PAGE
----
Potent prosody: Comparing the effects of distal prosody, proximal prosody, and semantic context on word segmentation

L.C. Dilley, S.L. Mattys, L. Vinke

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Recent work shows that word segmentation is influenced by distal prosodic characteristics of the input several syllables from the segmentation point (Dilley & McAuley, 2008). Here, participants heard eight-syllable sequences with a lexically ambiguous four-syllable ending (e.g., crisis turnip vs. cry sister nip). The prosodic characteristics of the initial five syllables were resynthesized in a manner predicted to favor parsing of the final syllables as either a monosyllabic or a disyllabic word; the acoustic characteristics of the final three syllables were held constant. Experiments 1a-c replicated earlier results showing that utterance-initial prosody influences segmentation utterance-finally, even when lexical content is removed through low-pass filtering, and even when an on-line cross-modal paradigm is used. Experiments 2 and 3 pitted distal prosody against, respectively, distal semantic context and prosodic attributes of the test words themselves. Although these factors jointly affected which words participants heard, distal prosody remained an extremely robust segmentation cue. These findings suggest that distal prosody is a powerful factor for consideration in models of word segmentation and lexical access. © 2010 Elsevier Inc.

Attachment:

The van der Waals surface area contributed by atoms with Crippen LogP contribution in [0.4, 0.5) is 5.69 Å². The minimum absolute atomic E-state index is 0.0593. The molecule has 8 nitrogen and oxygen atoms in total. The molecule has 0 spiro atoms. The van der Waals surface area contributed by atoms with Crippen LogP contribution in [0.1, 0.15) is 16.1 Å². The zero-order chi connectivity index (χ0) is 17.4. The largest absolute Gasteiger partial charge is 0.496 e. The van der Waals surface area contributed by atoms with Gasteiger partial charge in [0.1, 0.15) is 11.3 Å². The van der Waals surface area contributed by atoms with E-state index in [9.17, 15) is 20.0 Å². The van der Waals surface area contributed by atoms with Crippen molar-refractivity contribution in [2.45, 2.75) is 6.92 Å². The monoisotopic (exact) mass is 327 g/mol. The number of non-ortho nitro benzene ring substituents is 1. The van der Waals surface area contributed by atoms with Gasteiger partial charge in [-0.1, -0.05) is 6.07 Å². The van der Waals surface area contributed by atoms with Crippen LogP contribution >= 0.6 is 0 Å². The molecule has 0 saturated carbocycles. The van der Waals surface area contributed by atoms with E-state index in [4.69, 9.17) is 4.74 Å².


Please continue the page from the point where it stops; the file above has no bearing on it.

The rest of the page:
Original languageEnglish
Pages (from-to)274-294
Number of pages21
JournalJournal of Memory and Language
Issue number3
Publication statusPublished - 1 Oct 2010

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